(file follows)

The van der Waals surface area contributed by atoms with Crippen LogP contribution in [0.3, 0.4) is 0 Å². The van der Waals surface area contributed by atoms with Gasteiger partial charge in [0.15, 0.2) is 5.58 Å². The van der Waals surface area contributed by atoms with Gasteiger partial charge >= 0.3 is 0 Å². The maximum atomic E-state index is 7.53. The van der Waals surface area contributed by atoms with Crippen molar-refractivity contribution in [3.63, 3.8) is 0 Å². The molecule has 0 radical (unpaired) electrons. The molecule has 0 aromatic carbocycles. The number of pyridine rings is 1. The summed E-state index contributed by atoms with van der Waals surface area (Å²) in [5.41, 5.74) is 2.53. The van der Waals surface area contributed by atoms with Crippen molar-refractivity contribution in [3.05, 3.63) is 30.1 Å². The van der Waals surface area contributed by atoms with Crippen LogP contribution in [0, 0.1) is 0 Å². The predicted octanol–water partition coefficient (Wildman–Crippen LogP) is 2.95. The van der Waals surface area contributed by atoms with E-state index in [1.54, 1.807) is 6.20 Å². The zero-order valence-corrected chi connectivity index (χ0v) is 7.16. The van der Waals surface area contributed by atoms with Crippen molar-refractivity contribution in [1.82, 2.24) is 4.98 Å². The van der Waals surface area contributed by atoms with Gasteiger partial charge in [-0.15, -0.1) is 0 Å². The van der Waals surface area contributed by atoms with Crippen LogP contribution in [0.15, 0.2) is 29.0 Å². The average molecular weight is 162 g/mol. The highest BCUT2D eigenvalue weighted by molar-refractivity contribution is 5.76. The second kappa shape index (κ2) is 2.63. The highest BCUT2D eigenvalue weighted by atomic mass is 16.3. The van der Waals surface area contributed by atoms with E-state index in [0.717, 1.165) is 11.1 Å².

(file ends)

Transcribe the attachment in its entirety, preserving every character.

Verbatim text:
The van der Waals surface area contributed by atoms with Crippen LogP contribution in [0.3, 0.4) is 0 Å². The van der Waals surface area contributed by atoms with Gasteiger partial charge in [0.15, 0.2) is 5.58 Å². The van der Waals surface area contributed by atoms with Gasteiger partial charge >= 0.3 is 0 Å². The maximum atomic E-state index is 7.53. The van der Waals surface area contributed by atoms with Crippen molar-refractivity contribution in [3.63, 3.8) is 0 Å². The molecule has 0 radical (unpaired) electrons. The molecule has 0 aromatic carbocycles. The number of pyridine rings is 1. The summed E-state index contributed by atoms with van der Waals surface area (Å²) in [5.41, 5.74) is 2.53. The van der Waals surface area contributed by atoms with Crippen molar-refractivity contribution in [3.05, 3.63) is 30.1 Å². The van der Waals surface area contributed by atoms with Crippen LogP contribution in [0, 0.1) is 0 Å². The predicted octanol–water partition coefficient (Wildman–Crippen LogP) is 2.95. The van der Waals surface area contributed by atoms with E-state index in [1.54, 1.807) is 6.20 Å². The zero-order valence-corrected chi connectivity index (χ0v) is 7.16. The van der Waals surface area contributed by atoms with Crippen molar-refractivity contribution in [1.82, 2.24) is 4.98 Å². The van der Waals surface area contributed by atoms with Gasteiger partial charge in [-0.15, -0.1) is 0 Å². The van der Waals surface area contributed by atoms with Crippen LogP contribution in [0.15, 0.2) is 29.0 Å². The average molecular weight is 162 g/mol. The highest BCUT2D eigenvalue weighted by molar-refractivity contribution is 5.76. The second kappa shape index (κ2) is 2.63. The highest BCUT2D eigenvalue weighted by atomic mass is 16.3. The van der Waals surface area contributed by atoms with E-state index in [0.717, 1.165) is 11.1 Å².